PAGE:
We plan meetings by it, use it to gauge the passing of time, and schedule our meals around it. So when I look at a clock, I want to know that the time it displays is accurate.

We have a large clock prominently displayed in our house. One day, I noticed the minute hand was rotating non-stop. Hours were passing by in mere seconds. The clock may have looked great on the surface, but it was obvious something was internally wrong. I tried fixing the clock, but ended up breaking it. Fortunately my wife, Karen, bought a new mechanism and fixed the clock so it works like new. The minute hand moves at the correct speed now, and the time is accurate.

Sometimes people give the appearance that all is well on the surface, when in reality there is something very wrong in their hearts. To claim one thing while doing another is called hypocrisy. Like a grain of sand in the mechanism of a watch, a little hypocrisy in our lives will hinder us in a great way. It causes others to speak evil against our God, and it causes them to lose confidence in us. The sobering reality is that there is a little hypocrisy in all of us. It is easy for others to spot, but difficult for us to see in ourselves.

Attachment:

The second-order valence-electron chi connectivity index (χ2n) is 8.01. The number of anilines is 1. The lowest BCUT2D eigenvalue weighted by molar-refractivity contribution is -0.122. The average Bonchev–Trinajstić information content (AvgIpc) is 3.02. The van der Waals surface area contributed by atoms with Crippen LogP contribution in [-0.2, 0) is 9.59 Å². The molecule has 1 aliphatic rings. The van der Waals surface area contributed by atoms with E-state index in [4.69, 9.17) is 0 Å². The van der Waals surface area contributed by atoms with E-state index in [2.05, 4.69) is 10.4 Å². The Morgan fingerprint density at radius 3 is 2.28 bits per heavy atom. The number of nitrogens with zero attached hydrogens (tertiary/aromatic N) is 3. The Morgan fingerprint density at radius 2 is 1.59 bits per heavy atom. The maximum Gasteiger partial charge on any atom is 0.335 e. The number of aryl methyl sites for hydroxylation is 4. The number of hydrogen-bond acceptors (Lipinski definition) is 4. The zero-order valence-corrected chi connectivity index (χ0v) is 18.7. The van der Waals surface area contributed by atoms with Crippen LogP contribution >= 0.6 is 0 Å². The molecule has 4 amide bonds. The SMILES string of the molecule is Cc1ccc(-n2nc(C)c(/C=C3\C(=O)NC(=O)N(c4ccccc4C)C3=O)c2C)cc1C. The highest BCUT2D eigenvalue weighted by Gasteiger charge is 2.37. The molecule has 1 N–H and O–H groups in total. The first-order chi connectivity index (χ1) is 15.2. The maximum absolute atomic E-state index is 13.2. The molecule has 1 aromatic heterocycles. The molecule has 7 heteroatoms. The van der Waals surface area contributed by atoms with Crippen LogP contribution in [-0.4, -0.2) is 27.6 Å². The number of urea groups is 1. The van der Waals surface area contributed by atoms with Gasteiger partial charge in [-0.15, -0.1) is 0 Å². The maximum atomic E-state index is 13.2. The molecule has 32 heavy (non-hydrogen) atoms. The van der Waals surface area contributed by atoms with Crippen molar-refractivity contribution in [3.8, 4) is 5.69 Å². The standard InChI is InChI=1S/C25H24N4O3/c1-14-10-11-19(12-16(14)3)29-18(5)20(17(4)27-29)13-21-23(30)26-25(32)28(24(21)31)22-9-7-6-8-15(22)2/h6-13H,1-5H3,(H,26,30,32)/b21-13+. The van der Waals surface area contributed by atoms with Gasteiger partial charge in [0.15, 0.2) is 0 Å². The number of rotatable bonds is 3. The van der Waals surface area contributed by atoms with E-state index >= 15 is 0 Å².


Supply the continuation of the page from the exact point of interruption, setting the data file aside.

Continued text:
Is there a solution? Well, if a clock is broken, who but the clockmaker can fix it? If your heart is broken, who but your Maker can make you whole again? We must take our brokenness, along with the guilt and shame which accompany it, and lay it all at our Savior’s feet. When we confess our faults and shortcomings instead of trying to hide them, God will restore our joy and peace and cleanse us of the sins which beset us.

As genuine Christians fully dependent upon the power of God, we can accurately show the world what time it is.

Hypocrites in the Church? Yes, and in the lodge and at the home. Don’t hunt through the Church for a hypocrite. Go home and look in the mirror. Hypocrites? Yes. See that you make the number one less. — Billy Sunday

Devotional by Pastor Jim Scudder, Jr.